With a master’s degree in Business administration and 14 years of experience in Finance, Reem Asaad was among the first women appointed to positions formerly occupied only by men in the powerful National Commerce Bank.

These are her thoughts on the election’ day: “It was a very quiet Saturday morning. In my district, the traffic was almost zero and the poll center was no exception. I was the only visitor at that hour. The process was clear and organised. Took 2 minutes. I had my daughter (5 year-old) slip the vote in the box for me. My feelings: my country is heading toward more universal ‘norms’. Also I’m more attached to the future of my country. I believe that when things go through bleak moments then the sun will rise brighter. This is how history is made.”

“It’s a process. The Saudi public has been absent from politics and public participation for decades. We cannot expect this to change their attitudes over a few weeks. Anything that involves women stirs opinion and debate. Some claimed that previous municipal elections did very little to help change local municipalities, and attain objectives. There is a lack of faith in effecting change.”

Were these elections solely the follow-up of the Saudi women’s struggle for more rights or are they part of a wider social-political process in the kingdom? “Both, of course”, replied the financial adviser. And what will be the next “battle(s)” for Saudi women? “You will know as they come up.”

Would she consider running for a political post in the future? “Yes, but not just yet. I am too busy with my professional life.” For now, she celebrates a personal victory. In a tweet that went viral, she wrote: “Voted! For the 1st time in my adult public life in #SaudiArabia. You may find this laughable but hey, it’s a start. #saudiwomenvote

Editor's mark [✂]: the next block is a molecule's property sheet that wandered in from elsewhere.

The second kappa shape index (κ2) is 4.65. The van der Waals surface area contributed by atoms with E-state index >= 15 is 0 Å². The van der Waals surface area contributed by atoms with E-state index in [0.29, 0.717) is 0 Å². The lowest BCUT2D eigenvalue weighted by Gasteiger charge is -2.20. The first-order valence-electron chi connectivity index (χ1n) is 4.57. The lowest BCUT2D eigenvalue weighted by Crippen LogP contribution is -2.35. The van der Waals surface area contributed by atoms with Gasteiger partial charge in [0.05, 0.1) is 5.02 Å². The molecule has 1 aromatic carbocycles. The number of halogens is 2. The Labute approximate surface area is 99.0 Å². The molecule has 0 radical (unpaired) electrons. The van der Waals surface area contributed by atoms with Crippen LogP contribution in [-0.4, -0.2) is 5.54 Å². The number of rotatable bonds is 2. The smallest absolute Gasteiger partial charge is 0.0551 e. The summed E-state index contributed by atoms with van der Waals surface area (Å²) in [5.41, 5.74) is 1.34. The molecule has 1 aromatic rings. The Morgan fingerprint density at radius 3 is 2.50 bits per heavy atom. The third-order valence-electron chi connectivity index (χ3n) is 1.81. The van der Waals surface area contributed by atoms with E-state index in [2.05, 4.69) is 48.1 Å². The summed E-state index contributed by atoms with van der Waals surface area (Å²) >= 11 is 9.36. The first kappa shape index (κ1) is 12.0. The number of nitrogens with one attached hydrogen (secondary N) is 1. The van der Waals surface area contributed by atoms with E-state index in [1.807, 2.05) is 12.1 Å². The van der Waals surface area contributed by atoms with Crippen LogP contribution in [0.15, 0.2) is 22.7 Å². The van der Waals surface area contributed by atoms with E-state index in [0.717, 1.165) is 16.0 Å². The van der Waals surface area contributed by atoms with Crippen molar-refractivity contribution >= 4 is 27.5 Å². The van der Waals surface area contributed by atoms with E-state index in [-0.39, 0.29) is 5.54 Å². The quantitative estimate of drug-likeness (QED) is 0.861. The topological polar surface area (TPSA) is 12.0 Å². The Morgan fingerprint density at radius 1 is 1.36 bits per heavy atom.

The queens of Nabataea

Hatoon Ajwad al-Fassi, author of 'Women in Pre-Islamic Arabia: Nabataea' stands with her book during an interview at her residence in Riyadh © Reuters

Hatoon al-Fassi, author of Women in Pre-Islamic Arabia: Nabataea, stands with her book at her residence, in Riyadh
© Reuters

Hatoon al-Fassi is the author of Women in Pre-Islamic Arabia: Nabataea. In this book, centred on the Bedouin and urbanized state with its capital in Petra (present Jordan), annexed by the Roman Empire in AD 106, she proves that women had rights that were later withdrawn due to a masculine interpretation of sacred texts.

The Nabataean queens, says the Saudi historian, were free, powerful (especially economically) and visible – their faces almost without veil, were engraved in coins, for example. “There were Muslim theologians who misinterpreted the origins of Islamic law”,” Hatoon al-Fassi told Reuters news agency.

“Many of the practices relating to the [submission] status of women are based on local traditions. They are not necessarily Islamic. Nor are Arab, in essence. The Greek women were the ones who needed tutors to sign any contract. The Saudi male guardianship law is not at all Islamic but an adaptation of Greek and Roman laws.”

The main rules of the Shariah (Islamic law) began to be set in the 9th century AD in the territories conquered by the sword where a ruling Arab elite dominated non-Muslim and non-Arab populations. The main basis of this legislation stems from oral traditions (Sunnah) attributed to Muhammad, Islam’s prophet, and imposed on believers by Muslim jurists as “divine” and “unquestionable”.

The Nabataean kingdom, whose Arab identity has been questioned by some conservatives, only started receiving attention after 1812, when Petra was “discovered” by the Swiss geographer Johann Ludwig (or Jean Louis) Burckhardt (1784-1917). Today, it is one of the world’s leading tourist destinations, a UNESCO World Heritage Site.

This article, now updated, was originally published in the Portuguese newspaper EXPRESSO, on December 19, 2015